The global car industry is having a torrid time. COVID hit demand hard with car buyers deferring purchase decisions. The global chip shortage has resulted in a choking of supply and drivers are struggling with the leap to electric, blaming range anxiety, charging availability and unproven re-sale values for their hesitancy.
The malaise runs deeper. In 2022 it’s really hard to buy a truly bad car and with many brands sharing platforms and engines there isn’t the functional distinctiveness in the market that there used to be. Most cars have four- or five-star NCAP safety awards. Reliability, once the big deciding factor in buying a practical car, has almost been eliminated as an issue. Now even the cheapest run-around is available with a three- or five-year warranty. Today we live in a word where Alfa Romeos refuse to rust, Fords have Aston Martin front profile looks and SUVs are offered by every manufacturer from Citroen to Lamborghini.
The lure of cost saving platform sharing and short-term badge engineering has proved too strong
This convergence of functional utility creates a real-world issue for car makers. A quick chat with dealers confirmed that many would-be buyers aren’t overly concerned by the car’s brand and instead have a shopping list of gizmos and goodies that they want included at a specific price point. Headrest screens? Hybrid drive train? Lane sensors? Aircon? Full connectivity and navigation? Check…it’s on the shortlist.
How did we get here? Car brands used to say something about the driver and carry an emotional draw that pulled you to one badge tribe over another. Of course, this is still true for certain premium and performance brands but in the mid-market I suggest no one has a clue what most brands stand for. The result—there’s no emotional jeopardy in switching between a Kia and a Mazda or a Peugeot and a Seat so we all just buy on looks and features.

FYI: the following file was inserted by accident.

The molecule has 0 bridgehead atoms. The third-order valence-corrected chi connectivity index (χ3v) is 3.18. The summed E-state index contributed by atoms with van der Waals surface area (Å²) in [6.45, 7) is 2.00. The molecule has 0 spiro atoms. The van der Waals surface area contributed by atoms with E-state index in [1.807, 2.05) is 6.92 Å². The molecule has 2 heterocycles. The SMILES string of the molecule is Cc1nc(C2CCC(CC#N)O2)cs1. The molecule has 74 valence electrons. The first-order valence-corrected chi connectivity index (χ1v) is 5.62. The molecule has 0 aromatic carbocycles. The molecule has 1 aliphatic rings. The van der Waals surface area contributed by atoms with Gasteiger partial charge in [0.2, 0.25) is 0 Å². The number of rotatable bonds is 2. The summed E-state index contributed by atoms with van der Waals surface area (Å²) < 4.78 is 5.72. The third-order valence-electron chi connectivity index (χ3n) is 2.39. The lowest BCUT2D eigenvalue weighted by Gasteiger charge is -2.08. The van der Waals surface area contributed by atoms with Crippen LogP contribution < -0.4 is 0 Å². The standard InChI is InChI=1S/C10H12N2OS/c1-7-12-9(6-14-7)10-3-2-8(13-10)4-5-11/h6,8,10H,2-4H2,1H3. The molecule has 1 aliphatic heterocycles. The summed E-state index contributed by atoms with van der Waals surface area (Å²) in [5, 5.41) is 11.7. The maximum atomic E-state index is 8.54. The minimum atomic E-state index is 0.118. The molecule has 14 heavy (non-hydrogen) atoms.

A quick look at a few maker websites hammers the point home. Which car brand is ‘driven by inventiveness’? Seat or Skoda? It’s Skoda. Which brand is ‘Inspired by You’ and which Inspired by nature? Those would be Citroen and Kia. Is it Mazda or Jeep that believes in Great Adventures? Surprise, it’s Mazda. The march of once budget brands into the more profitable mid-market has resulted in a bloated marketplace with brands struggling to define clear emotional space for themselves.
There’s no emotional jeopardy in switching between a Kia and a Mazda or a Peugeot and a Seat so we all just buy on looks and features
It’s hard to think of another product category that has so underinvested in the maintenance and development of long-term brand values. The lure of cost saving platform sharing and short-term badge engineering has proved too strong.
There is hope. Citroen has issued a rallying call to ‘battle against boring’ looking for a specific tribe of owners who ‘want to stand out’. New EV brands such as Polestar and Genesis have invested heavily in brand meaning, knowing that an electric proposition alone isn’t going to be enough. It’s time the automotive industry as a whole recognised the power of affinity and started to plan for a more emotive future.
The opinions expressed here are those of the author and do not necessarily reflect the positions of Automotive World Ltd.
Simon Callender is Chief Strategy Officer at Initials
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